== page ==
A therapeutic return for John Mayer

Last time John Mayer stepped inside the cavernous Staples Center arena, he was dressed sharply in a black trouser-and-vest combo as he played a rendition of Michael Jackson’s “Human Nature” 20 feet from the King of Pop’s casket.

Battle studies · Because of the artist’s romantic history revolving around Los Angeles, John Mayer’s appearance was more a therapy session. - Candice Harbour | Daily Trojan

It was a somber occasion then, and Mayer’s performance was subdued and perhaps a bit subpar for the singer who has been deemed the Eric Clapton of his generation. Yet the man also known for his obsessive, candid Tweets and shameless bravado did not open his mouth once through the nearly five-minute-long performance but let his fingers do the talking.

Mayer, however, did open his mouth six months later in a now-infamous Playboy tell-all interview that stoked many flames of Mayer’s past and sparked a number of fresh controversies. “Sexual napalm,” a reference to ex-girlfriend Jessica Simpson, has quickly become a catchphrase in contemporary jargon while Mayer’s nonchalant dropping of the N-word made a cannonball splash in the African-American community. And who can forget the high-profile relationship with actress Jennifer Aniston, a tabloid sensation and an eventual heartbreak that still lingers almost a year after the couple’s breakup.

It’s easy to see, then, why Mayer’s performance at the Staples Center on Thursday night — his sole Southern California stop on his global “Battle Studies” tour — was a bittersweet return to the city that prides itself on being his harshest critic. Home to entertainment blogger Perez Hilton (an irritating foe for most celebrities) and his ex-lovers, the night was shrouded in both heartache and resentment radiating from a much-too-recent jilted past.

And even though Mayer still played to his fans, dancing his guitar over to all corners of the stage so every concertgoer in the sold-out arena could catch a glimpse of the pop musician, it was apparent that Thursday’s show was completely self-indulgent — and rightfully so.

“I’ve had my heart filled to the brim here, I’ve had my heart broken here,” Mayer said early in the show, his first of many confessions to the audience. “But I still can’t stop coming back here.”

It’s the stuff from which blues is born, and what unfolded Thursday was a group therapy session with 20,000 fans, most of whom did not know what they were in for.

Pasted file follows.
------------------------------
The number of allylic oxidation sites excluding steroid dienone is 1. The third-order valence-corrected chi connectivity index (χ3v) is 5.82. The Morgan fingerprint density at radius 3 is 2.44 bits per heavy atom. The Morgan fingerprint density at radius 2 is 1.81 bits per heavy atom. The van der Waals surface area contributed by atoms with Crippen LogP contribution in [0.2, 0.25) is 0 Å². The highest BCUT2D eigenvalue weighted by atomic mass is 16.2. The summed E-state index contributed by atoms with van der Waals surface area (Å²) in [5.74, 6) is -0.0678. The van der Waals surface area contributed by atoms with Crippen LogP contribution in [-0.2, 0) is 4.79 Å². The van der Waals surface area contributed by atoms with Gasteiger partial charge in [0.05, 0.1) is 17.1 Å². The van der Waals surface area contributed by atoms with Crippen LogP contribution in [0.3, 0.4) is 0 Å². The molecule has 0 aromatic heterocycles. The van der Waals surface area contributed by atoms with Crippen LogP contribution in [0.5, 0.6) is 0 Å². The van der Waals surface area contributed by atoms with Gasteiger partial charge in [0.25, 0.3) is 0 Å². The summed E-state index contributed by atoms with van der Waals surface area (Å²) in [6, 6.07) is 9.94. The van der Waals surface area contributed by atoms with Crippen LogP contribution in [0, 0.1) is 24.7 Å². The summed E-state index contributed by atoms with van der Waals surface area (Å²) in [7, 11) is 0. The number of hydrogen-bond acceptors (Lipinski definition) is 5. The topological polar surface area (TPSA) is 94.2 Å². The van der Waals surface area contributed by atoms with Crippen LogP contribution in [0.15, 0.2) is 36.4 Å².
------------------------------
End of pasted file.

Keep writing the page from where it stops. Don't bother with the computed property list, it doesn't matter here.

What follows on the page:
In a move that would please hard-nosed audiophiles over album-buying fans, Mayer let his smokey vocals play second to his deft guitar playing, a quality of his that is often brushed-over, processed and subdued on his records.

The vastness of the Staples Center was quickly filled by Mayer’s intricate riffs and powerful shredding, the wailing of his electric guitar doing most of the talking for the evening.

The first taste of Mayer’s guitar prowess came in the soul-inspired “Vultures,” which began with a lengthy yet fluid intro, featured a hypnotic interlude with fellow guitarist David Lyons and ended, unexpectedly, with beat-boxing.

The lusty “Slow Dancing in a Burning Room” was even more seductive than its recording on Continuum and was slowed to a languid yet emotionally charged pace that allowed Mayer to truly let go. His vocals revealed their first sign of honesty, forgoing their smooth refinement and instead cracked, strained and yelped as they searched octaves high and low and finally matched the blues sensibility of his instrumentation.

Another intimate moment came when Mayer brought out his acoustic guitar (thankfully) not for “Daughters” but for an untitled song dedicated to the loneliness of Los Angeles.

“L.A. breaking your heart. It sounds like a [Bob] Dylan song,” Mayer prefaced the track. “Raw but beautiful.”

It was obvious that influences ran deep throughout the night, as Mayer introduced “Battle Studies” with a verse and chorus off Dylan’s  “Just Like a Woman,” while “L.A. Song” suddenly flowed into Tom Petty’s “Free Falling.” After strumming through a rather anti-climatic “Half of My Heart,” Mayer seamlessly transitioned into Fleetwood Mac’s ’70s standard, “Dreams.” Unfortunately, these songs were lost on the teens and 20-somethings that comprised most of the sold-out crowd.

Similarly, Mayer’s resounding eight-minute-long cover of Bill Withers’ R&B classic “Ain’t No Sunshine” was the standout performance of the night as Mayer and company grooved as uninhibitedly as if they were hanging out in someone’s garage. But it was during this impressive musical exhibition that most of the audience seemed to tune out.

Much like the humility found in folk musician Leonard Cohen’s recent performances, Mayer took time out from being a commercial superstar to acknowledge his fellow musicians onstage. Apart from “Ain’t No Sunshine,” the highlight of the night was drummer Steve Jordan (a Grammy Award-winner who once toured with Clapton) and his exhilarating solo jam session that became a several minute-long intro in “Waiting on the World to Change.”

“Gravity,” which Mayer has said to be the most important song he’s ever written, was a powerful if predictable choice to end the show. But after the standard verses and choruses, Mayer again threw his crowd-pleasing vocals aside and concentrated fully on his guitar. Toward the song’s end, Mayer suddenly placed his instrument on the ground and began to pluck and trace the strings with his fingers, as if a little kid experimenting with an unfamiliar toy. Completely focused to the point of becoming cross-eyed, it seemed there, stomach flat on the floor and his fingers swiftly sliding from one end of the fret board to the other, that Mayer was truly happy.

And as he left the stage with his guitar slung over his back and a heavy weight removed from his chest, it was certain that after months of unfiltered interviews and blogging slander, a little less conversation was in order for John Mayer.